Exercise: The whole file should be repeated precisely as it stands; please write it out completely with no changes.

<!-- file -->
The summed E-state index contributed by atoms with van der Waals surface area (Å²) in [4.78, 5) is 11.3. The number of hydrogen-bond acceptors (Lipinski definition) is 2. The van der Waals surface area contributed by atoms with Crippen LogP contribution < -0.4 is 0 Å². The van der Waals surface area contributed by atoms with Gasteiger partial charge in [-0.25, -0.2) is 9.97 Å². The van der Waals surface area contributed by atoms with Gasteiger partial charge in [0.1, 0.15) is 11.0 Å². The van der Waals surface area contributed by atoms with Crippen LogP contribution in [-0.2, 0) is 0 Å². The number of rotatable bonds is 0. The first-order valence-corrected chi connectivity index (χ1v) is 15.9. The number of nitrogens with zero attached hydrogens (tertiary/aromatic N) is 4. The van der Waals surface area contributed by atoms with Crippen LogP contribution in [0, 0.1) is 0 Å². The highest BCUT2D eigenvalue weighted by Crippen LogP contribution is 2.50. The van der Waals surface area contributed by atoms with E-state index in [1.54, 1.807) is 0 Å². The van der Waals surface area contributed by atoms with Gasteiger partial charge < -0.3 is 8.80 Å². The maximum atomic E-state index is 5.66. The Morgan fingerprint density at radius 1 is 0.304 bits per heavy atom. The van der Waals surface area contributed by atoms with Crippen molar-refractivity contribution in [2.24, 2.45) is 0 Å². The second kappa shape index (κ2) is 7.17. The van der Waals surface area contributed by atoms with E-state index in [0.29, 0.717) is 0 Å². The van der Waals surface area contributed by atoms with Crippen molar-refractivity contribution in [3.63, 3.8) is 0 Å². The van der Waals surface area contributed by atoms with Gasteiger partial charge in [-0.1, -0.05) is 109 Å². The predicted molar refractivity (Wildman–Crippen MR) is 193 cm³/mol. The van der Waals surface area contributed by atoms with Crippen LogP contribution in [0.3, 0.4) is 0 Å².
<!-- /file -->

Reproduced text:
The summed E-state index contributed by atoms with van der Waals surface area (Å²) in [4.78, 5) is 11.3. The number of hydrogen-bond acceptors (Lipinski definition) is 2. The van der Waals surface area contributed by atoms with Crippen LogP contribution < -0.4 is 0 Å². The van der Waals surface area contributed by atoms with Gasteiger partial charge in [-0.25, -0.2) is 9.97 Å². The van der Waals surface area contributed by atoms with Gasteiger partial charge in [0.1, 0.15) is 11.0 Å². The van der Waals surface area contributed by atoms with Crippen LogP contribution in [-0.2, 0) is 0 Å². The number of rotatable bonds is 0. The first-order valence-corrected chi connectivity index (χ1v) is 15.9. The number of nitrogens with zero attached hydrogens (tertiary/aromatic N) is 4. The van der Waals surface area contributed by atoms with Crippen LogP contribution in [0, 0.1) is 0 Å². The highest BCUT2D eigenvalue weighted by Crippen LogP contribution is 2.50. The van der Waals surface area contributed by atoms with E-state index in [1.54, 1.807) is 0 Å². The van der Waals surface area contributed by atoms with Gasteiger partial charge < -0.3 is 8.80 Å². The maximum atomic E-state index is 5.66. The Morgan fingerprint density at radius 1 is 0.304 bits per heavy atom. The van der Waals surface area contributed by atoms with Crippen molar-refractivity contribution in [2.24, 2.45) is 0 Å². The second kappa shape index (κ2) is 7.17. The van der Waals surface area contributed by atoms with E-state index in [0.29, 0.717) is 0 Å². The van der Waals surface area contributed by atoms with Crippen molar-refractivity contribution in [3.63, 3.8) is 0 Å². The van der Waals surface area contributed by atoms with Gasteiger partial charge in [-0.1, -0.05) is 109 Å². The predicted molar refractivity (Wildman–Crippen MR) is 193 cm³/mol. The van der Waals surface area contributed by atoms with Crippen LogP contribution in [0.3, 0.4) is 0 Å².